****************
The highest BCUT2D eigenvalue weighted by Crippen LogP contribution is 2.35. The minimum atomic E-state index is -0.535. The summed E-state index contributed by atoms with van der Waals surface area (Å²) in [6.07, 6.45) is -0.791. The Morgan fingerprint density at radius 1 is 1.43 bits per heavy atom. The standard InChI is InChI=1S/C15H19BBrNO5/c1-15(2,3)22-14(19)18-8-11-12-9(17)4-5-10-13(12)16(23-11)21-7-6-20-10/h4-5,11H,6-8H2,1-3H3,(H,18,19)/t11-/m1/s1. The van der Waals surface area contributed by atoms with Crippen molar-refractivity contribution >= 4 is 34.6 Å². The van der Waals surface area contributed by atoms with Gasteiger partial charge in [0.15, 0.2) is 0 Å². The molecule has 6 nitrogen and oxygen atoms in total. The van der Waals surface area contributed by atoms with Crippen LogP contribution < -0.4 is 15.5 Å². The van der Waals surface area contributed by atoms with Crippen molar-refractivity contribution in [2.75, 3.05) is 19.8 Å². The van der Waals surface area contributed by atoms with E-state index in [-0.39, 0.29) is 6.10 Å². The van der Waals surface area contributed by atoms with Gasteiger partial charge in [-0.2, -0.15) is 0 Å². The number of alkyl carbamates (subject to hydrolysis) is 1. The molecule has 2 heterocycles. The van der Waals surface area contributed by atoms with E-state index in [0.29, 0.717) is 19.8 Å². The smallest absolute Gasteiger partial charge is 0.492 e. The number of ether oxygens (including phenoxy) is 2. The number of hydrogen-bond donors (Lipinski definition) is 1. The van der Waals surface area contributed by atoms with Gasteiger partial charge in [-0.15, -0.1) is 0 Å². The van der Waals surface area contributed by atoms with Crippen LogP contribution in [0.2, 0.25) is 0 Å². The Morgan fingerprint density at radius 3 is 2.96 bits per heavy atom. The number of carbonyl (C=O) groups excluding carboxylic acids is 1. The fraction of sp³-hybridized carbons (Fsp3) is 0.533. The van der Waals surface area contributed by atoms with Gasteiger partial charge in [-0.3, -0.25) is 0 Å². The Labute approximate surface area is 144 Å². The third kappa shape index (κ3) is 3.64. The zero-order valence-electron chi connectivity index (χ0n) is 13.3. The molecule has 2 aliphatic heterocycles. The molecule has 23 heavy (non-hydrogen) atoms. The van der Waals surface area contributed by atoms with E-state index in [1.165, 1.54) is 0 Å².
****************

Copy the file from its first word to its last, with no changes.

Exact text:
The highest BCUT2D eigenvalue weighted by Crippen LogP contribution is 2.35. The minimum atomic E-state index is -0.535. The summed E-state index contributed by atoms with van der Waals surface area (Å²) in [6.07, 6.45) is -0.791. The Morgan fingerprint density at radius 1 is 1.43 bits per heavy atom. The standard InChI is InChI=1S/C15H19BBrNO5/c1-15(2,3)22-14(19)18-8-11-12-9(17)4-5-10-13(12)16(23-11)21-7-6-20-10/h4-5,11H,6-8H2,1-3H3,(H,18,19)/t11-/m1/s1. The van der Waals surface area contributed by atoms with Crippen molar-refractivity contribution >= 4 is 34.6 Å². The van der Waals surface area contributed by atoms with Gasteiger partial charge in [0.15, 0.2) is 0 Å². The molecule has 6 nitrogen and oxygen atoms in total. The van der Waals surface area contributed by atoms with Crippen LogP contribution < -0.4 is 15.5 Å². The van der Waals surface area contributed by atoms with Crippen molar-refractivity contribution in [2.75, 3.05) is 19.8 Å². The van der Waals surface area contributed by atoms with E-state index in [-0.39, 0.29) is 6.10 Å². The van der Waals surface area contributed by atoms with Gasteiger partial charge in [-0.2, -0.15) is 0 Å². The number of alkyl carbamates (subject to hydrolysis) is 1. The molecule has 2 heterocycles. The van der Waals surface area contributed by atoms with E-state index in [0.29, 0.717) is 19.8 Å². The smallest absolute Gasteiger partial charge is 0.492 e. The number of ether oxygens (including phenoxy) is 2. The number of hydrogen-bond donors (Lipinski definition) is 1. The van der Waals surface area contributed by atoms with Gasteiger partial charge in [-0.15, -0.1) is 0 Å². The van der Waals surface area contributed by atoms with Crippen LogP contribution in [0.2, 0.25) is 0 Å². The Morgan fingerprint density at radius 3 is 2.96 bits per heavy atom. The number of carbonyl (C=O) groups excluding carboxylic acids is 1. The fraction of sp³-hybridized carbons (Fsp3) is 0.533. The van der Waals surface area contributed by atoms with Gasteiger partial charge in [-0.3, -0.25) is 0 Å². The Labute approximate surface area is 144 Å². The third kappa shape index (κ3) is 3.64. The zero-order valence-electron chi connectivity index (χ0n) is 13.3. The molecule has 2 aliphatic heterocycles. The molecule has 23 heavy (non-hydrogen) atoms. The van der Waals surface area contributed by atoms with E-state index in [1.165, 1.54) is 0 Å².